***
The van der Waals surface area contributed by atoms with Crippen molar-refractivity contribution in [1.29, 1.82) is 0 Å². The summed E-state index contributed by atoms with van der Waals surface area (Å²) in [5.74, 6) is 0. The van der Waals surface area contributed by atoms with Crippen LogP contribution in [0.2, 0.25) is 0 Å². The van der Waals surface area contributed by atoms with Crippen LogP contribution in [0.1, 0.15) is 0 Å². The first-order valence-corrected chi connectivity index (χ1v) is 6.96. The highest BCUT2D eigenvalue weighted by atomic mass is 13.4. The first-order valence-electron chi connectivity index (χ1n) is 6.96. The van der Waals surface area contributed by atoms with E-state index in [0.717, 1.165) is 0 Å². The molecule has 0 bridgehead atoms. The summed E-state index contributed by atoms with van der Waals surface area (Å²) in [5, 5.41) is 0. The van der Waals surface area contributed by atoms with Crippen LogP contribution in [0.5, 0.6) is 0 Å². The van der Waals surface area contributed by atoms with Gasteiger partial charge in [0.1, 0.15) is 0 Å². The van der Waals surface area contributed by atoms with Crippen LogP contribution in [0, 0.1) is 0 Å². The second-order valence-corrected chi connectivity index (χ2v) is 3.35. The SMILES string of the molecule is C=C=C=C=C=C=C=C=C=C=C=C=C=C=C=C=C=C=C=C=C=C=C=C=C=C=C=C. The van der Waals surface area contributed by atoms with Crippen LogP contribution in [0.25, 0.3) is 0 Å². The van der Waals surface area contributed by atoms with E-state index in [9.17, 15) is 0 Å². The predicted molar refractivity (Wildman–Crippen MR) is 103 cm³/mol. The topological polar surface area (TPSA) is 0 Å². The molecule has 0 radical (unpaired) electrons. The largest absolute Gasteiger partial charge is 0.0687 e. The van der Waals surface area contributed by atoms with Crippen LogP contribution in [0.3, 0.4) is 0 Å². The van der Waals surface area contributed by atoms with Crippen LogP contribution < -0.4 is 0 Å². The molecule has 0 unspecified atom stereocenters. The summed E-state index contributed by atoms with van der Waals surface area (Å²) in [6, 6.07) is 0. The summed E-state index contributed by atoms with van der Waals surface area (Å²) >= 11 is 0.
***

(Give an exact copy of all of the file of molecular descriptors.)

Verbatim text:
The van der Waals surface area contributed by atoms with Crippen molar-refractivity contribution in [1.29, 1.82) is 0 Å². The summed E-state index contributed by atoms with van der Waals surface area (Å²) in [5.74, 6) is 0. The van der Waals surface area contributed by atoms with Crippen LogP contribution in [0.2, 0.25) is 0 Å². The van der Waals surface area contributed by atoms with Crippen LogP contribution in [0.1, 0.15) is 0 Å². The first-order valence-corrected chi connectivity index (χ1v) is 6.96. The highest BCUT2D eigenvalue weighted by atomic mass is 13.4. The first-order valence-electron chi connectivity index (χ1n) is 6.96. The van der Waals surface area contributed by atoms with E-state index in [0.717, 1.165) is 0 Å². The molecule has 0 bridgehead atoms. The summed E-state index contributed by atoms with van der Waals surface area (Å²) in [5, 5.41) is 0. The van der Waals surface area contributed by atoms with Crippen LogP contribution in [0.5, 0.6) is 0 Å². The van der Waals surface area contributed by atoms with Gasteiger partial charge in [0.1, 0.15) is 0 Å². The van der Waals surface area contributed by atoms with Crippen LogP contribution in [0, 0.1) is 0 Å². The second-order valence-corrected chi connectivity index (χ2v) is 3.35. The SMILES string of the molecule is C=C=C=C=C=C=C=C=C=C=C=C=C=C=C=C=C=C=C=C=C=C=C=C=C=C=C=C. The van der Waals surface area contributed by atoms with Crippen LogP contribution in [0.25, 0.3) is 0 Å². The van der Waals surface area contributed by atoms with E-state index in [9.17, 15) is 0 Å². The predicted molar refractivity (Wildman–Crippen MR) is 103 cm³/mol. The topological polar surface area (TPSA) is 0 Å². The molecule has 0 radical (unpaired) electrons. The largest absolute Gasteiger partial charge is 0.0687 e. The van der Waals surface area contributed by atoms with Crippen LogP contribution in [0.3, 0.4) is 0 Å². The van der Waals surface area contributed by atoms with Crippen LogP contribution < -0.4 is 0 Å². The molecule has 0 unspecified atom stereocenters. The summed E-state index contributed by atoms with van der Waals surface area (Å²) in [6, 6.07) is 0. The summed E-state index contributed by atoms with van der Waals surface area (Å²) >= 11 is 0.